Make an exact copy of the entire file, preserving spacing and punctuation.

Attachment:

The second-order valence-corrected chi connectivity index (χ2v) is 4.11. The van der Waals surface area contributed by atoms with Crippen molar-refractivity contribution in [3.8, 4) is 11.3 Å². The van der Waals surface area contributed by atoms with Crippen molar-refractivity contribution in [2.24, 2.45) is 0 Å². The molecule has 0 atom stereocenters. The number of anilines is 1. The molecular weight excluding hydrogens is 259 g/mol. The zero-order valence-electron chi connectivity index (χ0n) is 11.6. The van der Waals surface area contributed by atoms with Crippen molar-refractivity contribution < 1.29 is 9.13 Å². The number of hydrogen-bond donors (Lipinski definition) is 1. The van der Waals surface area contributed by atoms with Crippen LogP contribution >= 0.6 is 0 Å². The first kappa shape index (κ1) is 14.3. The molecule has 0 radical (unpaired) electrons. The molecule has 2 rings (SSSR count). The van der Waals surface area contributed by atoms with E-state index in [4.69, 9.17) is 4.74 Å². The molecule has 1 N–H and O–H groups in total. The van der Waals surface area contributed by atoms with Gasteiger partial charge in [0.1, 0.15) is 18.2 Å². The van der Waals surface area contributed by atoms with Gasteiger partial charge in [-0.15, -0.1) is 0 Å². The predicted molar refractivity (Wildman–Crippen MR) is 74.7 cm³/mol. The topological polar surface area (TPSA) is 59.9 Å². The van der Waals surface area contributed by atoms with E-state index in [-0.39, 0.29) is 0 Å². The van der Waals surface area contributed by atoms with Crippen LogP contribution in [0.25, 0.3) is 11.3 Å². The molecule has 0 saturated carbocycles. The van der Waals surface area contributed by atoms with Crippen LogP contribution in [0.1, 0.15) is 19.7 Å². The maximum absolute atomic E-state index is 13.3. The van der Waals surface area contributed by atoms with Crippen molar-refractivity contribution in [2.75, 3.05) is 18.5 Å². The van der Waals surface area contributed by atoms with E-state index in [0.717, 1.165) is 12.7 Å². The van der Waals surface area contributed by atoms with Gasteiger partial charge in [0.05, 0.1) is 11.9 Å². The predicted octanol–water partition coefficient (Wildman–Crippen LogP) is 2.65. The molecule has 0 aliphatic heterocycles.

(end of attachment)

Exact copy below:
The second-order valence-corrected chi connectivity index (χ2v) is 4.11. The van der Waals surface area contributed by atoms with Crippen molar-refractivity contribution in [3.8, 4) is 11.3 Å². The van der Waals surface area contributed by atoms with Crippen molar-refractivity contribution in [2.24, 2.45) is 0 Å². The molecule has 0 atom stereocenters. The number of anilines is 1. The molecular weight excluding hydrogens is 259 g/mol. The zero-order valence-electron chi connectivity index (χ0n) is 11.6. The van der Waals surface area contributed by atoms with Crippen molar-refractivity contribution < 1.29 is 9.13 Å². The number of hydrogen-bond donors (Lipinski definition) is 1. The van der Waals surface area contributed by atoms with Crippen LogP contribution >= 0.6 is 0 Å². The first kappa shape index (κ1) is 14.3. The molecule has 0 radical (unpaired) electrons. The molecule has 2 rings (SSSR count). The van der Waals surface area contributed by atoms with E-state index in [4.69, 9.17) is 4.74 Å². The molecule has 1 N–H and O–H groups in total. The van der Waals surface area contributed by atoms with Gasteiger partial charge in [0.1, 0.15) is 18.2 Å². The van der Waals surface area contributed by atoms with Gasteiger partial charge in [-0.15, -0.1) is 0 Å². The predicted molar refractivity (Wildman–Crippen MR) is 74.7 cm³/mol. The topological polar surface area (TPSA) is 59.9 Å². The van der Waals surface area contributed by atoms with E-state index in [-0.39, 0.29) is 0 Å². The van der Waals surface area contributed by atoms with Crippen LogP contribution in [0.25, 0.3) is 11.3 Å². The molecule has 0 saturated carbocycles. The van der Waals surface area contributed by atoms with Crippen LogP contribution in [0.1, 0.15) is 19.7 Å². The maximum absolute atomic E-state index is 13.3. The van der Waals surface area contributed by atoms with Crippen molar-refractivity contribution in [2.75, 3.05) is 18.5 Å². The van der Waals surface area contributed by atoms with E-state index in [0.717, 1.165) is 12.7 Å². The van der Waals surface area contributed by atoms with Gasteiger partial charge in [0.05, 0.1) is 11.9 Å². The predicted octanol–water partition coefficient (Wildman–Crippen LogP) is 2.65. The molecule has 0 aliphatic heterocycles.